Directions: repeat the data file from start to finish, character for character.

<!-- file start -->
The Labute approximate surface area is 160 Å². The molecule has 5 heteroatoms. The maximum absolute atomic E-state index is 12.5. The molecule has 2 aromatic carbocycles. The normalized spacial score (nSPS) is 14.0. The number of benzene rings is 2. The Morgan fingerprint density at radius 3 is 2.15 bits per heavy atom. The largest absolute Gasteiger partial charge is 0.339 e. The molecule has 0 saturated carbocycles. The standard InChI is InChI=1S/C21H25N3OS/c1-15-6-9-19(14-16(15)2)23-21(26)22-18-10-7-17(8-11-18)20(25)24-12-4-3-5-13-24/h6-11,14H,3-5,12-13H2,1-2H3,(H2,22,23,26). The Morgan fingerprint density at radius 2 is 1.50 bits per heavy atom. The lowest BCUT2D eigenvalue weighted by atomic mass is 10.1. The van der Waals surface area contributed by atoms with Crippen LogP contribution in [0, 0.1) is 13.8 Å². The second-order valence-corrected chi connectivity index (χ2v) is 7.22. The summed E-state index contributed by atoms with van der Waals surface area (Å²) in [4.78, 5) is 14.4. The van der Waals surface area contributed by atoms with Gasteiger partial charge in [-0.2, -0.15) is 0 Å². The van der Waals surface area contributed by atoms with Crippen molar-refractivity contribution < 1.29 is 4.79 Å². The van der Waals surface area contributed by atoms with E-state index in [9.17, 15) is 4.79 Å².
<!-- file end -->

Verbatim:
The Labute approximate surface area is 160 Å². The molecule has 5 heteroatoms. The maximum absolute atomic E-state index is 12.5. The molecule has 2 aromatic carbocycles. The normalized spacial score (nSPS) is 14.0. The number of benzene rings is 2. The Morgan fingerprint density at radius 3 is 2.15 bits per heavy atom. The largest absolute Gasteiger partial charge is 0.339 e. The molecule has 0 saturated carbocycles. The standard InChI is InChI=1S/C21H25N3OS/c1-15-6-9-19(14-16(15)2)23-21(26)22-18-10-7-17(8-11-18)20(25)24-12-4-3-5-13-24/h6-11,14H,3-5,12-13H2,1-2H3,(H2,22,23,26). The Morgan fingerprint density at radius 2 is 1.50 bits per heavy atom. The lowest BCUT2D eigenvalue weighted by atomic mass is 10.1. The van der Waals surface area contributed by atoms with Crippen LogP contribution in [0, 0.1) is 13.8 Å². The second-order valence-corrected chi connectivity index (χ2v) is 7.22. The summed E-state index contributed by atoms with van der Waals surface area (Å²) in [4.78, 5) is 14.4. The van der Waals surface area contributed by atoms with Gasteiger partial charge in [-0.2, -0.15) is 0 Å². The van der Waals surface area contributed by atoms with Crippen molar-refractivity contribution < 1.29 is 4.79 Å². The van der Waals surface area contributed by atoms with E-state index in [9.17, 15) is 4.79 Å².